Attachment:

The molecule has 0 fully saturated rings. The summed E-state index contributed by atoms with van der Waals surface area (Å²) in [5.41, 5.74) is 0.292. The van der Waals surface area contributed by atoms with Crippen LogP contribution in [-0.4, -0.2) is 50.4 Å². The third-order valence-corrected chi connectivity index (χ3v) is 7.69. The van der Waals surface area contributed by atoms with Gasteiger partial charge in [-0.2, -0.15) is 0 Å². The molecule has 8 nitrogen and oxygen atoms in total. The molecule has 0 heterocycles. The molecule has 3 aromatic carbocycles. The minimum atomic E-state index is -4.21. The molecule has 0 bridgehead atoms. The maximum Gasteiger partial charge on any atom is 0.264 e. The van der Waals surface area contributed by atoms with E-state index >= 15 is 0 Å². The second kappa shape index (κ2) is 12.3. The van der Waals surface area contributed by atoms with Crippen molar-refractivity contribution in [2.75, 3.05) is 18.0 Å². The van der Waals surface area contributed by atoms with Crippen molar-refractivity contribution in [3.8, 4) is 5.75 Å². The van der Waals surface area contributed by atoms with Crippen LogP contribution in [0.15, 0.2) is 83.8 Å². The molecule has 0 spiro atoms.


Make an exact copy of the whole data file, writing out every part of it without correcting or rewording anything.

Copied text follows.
The molecule has 0 fully saturated rings. The summed E-state index contributed by atoms with van der Waals surface area (Å²) in [5.41, 5.74) is 0.292. The van der Waals surface area contributed by atoms with Crippen LogP contribution in [-0.4, -0.2) is 50.4 Å². The third-order valence-corrected chi connectivity index (χ3v) is 7.69. The van der Waals surface area contributed by atoms with Gasteiger partial charge in [-0.2, -0.15) is 0 Å². The molecule has 8 nitrogen and oxygen atoms in total. The molecule has 0 heterocycles. The molecule has 3 aromatic carbocycles. The minimum atomic E-state index is -4.21. The molecule has 0 bridgehead atoms. The maximum Gasteiger partial charge on any atom is 0.264 e. The van der Waals surface area contributed by atoms with E-state index >= 15 is 0 Å². The second kappa shape index (κ2) is 12.3. The van der Waals surface area contributed by atoms with Crippen molar-refractivity contribution in [2.75, 3.05) is 18.0 Å². The van der Waals surface area contributed by atoms with Crippen molar-refractivity contribution in [3.8, 4) is 5.75 Å². The van der Waals surface area contributed by atoms with Crippen LogP contribution in [0.15, 0.2) is 83.8 Å². The molecule has 0 spiro atoms.